The coronavirus pandemic is creating havoc around the world, with increasing numbers of deaths and infections daily. Many more countries have also reported new cases this past week, and, with each passing day, the level of fear and anxiety in societies everywhere is increasing, especially since there is no known vaccine for the disease that is readily available.
The number of people infected has soared past 200,000, and worldwide fatalities have topped 10,000. More deaths have also now been recorded in Europe, the new virus epicentre, than in Asia since the outbreak first emerged in Wuhan, China last December.
Guyana has thus far registered one fatality and has confirmed its fifth case of coronavirus disease this past week. The health authorities here say they will continue to locate and quarantine other persons who came into close contact with the woman who contracted the virus and died a few days ago.
Director-General of the World Health Organization (WHO), Dr Tedros Adhanom Ghebreyesus, recently referred to the virus as an “enemy against humanity”, as never before has the world been threatened and affected in this manner. Currently, many cities around the world are basically on lock-down, with the authorities placing tough restrictions on persons to stay indoors and maintain ‘social distancing’ so as to slow or halt the spread of the disease. Many schools, airports, shopping malls etc have been closed in order to prevent mass gatherings.
The big question on everyone’s mind is: When will this all end, and how soon will persons be able to get on with their daily lives? The reality of the situation is that no one knows for sure. Certainly, life will not return to normalcy anytime soon. Experts have pointed out that even if the infection rates start to decline in the coming months due to the present measures being taken, it is still far from the end.
The current measures being taken to shut down airports, schools, shopping malls, sports venues and other aspects of national life are not sustainable in the long term. While this is needed at this stage, the social and economic impacts of this damage would be very heavy for countries to deal with.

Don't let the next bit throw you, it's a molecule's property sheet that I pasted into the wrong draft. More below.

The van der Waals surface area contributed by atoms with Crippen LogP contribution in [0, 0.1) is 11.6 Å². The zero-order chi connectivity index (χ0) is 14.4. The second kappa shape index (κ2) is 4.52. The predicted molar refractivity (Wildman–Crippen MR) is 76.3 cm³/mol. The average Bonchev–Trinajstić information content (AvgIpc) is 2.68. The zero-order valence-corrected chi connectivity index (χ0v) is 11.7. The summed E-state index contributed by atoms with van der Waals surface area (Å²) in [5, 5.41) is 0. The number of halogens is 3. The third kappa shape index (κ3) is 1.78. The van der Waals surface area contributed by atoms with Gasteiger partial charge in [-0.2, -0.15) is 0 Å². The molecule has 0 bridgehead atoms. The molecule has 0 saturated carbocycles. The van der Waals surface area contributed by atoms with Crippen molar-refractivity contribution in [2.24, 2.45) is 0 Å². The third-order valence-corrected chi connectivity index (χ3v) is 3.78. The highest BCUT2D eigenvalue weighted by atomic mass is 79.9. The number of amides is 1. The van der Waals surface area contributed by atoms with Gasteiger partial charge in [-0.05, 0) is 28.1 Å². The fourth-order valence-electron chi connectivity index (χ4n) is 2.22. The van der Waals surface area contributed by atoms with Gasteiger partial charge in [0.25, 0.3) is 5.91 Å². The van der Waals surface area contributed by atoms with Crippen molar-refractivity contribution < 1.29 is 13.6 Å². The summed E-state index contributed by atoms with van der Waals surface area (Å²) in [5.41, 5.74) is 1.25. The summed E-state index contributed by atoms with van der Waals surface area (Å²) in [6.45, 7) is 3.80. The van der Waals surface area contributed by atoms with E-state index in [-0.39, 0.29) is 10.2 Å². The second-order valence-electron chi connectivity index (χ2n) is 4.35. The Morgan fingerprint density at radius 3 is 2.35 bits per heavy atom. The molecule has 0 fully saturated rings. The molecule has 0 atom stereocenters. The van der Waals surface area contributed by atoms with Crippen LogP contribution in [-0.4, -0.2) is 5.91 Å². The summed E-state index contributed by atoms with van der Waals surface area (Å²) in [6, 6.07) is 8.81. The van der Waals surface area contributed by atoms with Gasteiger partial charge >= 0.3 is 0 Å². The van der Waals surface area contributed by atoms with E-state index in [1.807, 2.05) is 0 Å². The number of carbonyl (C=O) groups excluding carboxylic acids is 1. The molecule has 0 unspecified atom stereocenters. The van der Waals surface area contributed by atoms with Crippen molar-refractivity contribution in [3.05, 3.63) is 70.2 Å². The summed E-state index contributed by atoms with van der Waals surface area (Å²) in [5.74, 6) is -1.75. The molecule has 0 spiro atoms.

On the other hand, if these restrictions are lifted, there is a high possibility that the infection rates would go up, and all the gains made would be reversed. The WHO has stated that the only way to suppress and control the virus is for countries to “isolate, test, treat and trace.” If countries fail to do that, “transmission chains can continue at a low level, then resurge once physical distancing measures are lifted.”
While the situation seems very bleak at the moment, it is hoped that countries would adhere to WHO guidelines on fighting the virus. The human and financial resources needed to respond to COVID-19 are massive, but every effort must be made to ensure they are provided.
That said, COVID-19 will have a huge financial impact on many individual households and their ability to survive this difficult phase. This is in addition to the slowing down of the economy here for quite some time now due to the elections’ climate. Some businesses were forced to close their doors, while others scaled down their operations, resulting in workers being laid off or having reduced work days etc. Certainly, these affected persons would find great difficulty in paying their mortgages, rents, loans, utility bills, and buy groceries etc.
We have noticed that neither the Government nor the private sector has so far come up with any support system to provide relief to workers and their families in order to cushion the impacts. What we have noticed instead, is the unconscionable act of raising prices at a time when it is already difficult for persons to meet their basic expenses.
In some Caribbean countries, the commercial banks and other financial lending institutions have already indicated that they would provide assistance to consumers by deferring loan payments and slashing interest rates, and so on. Private companies have also offered food supplies, baby formula, toiletries and cleaning items to less fortunate households.
We have also noted the calls being made for employers to offer alternative work-from-home arrangements, and to provide the tools for workers to engage in safe practices, considering the threat of COVID-19. These calls should not be ignored.
These are indeed tough times for families who are already burdened financially, and it is expected that the Government and private sector companies would step in and do what is expected.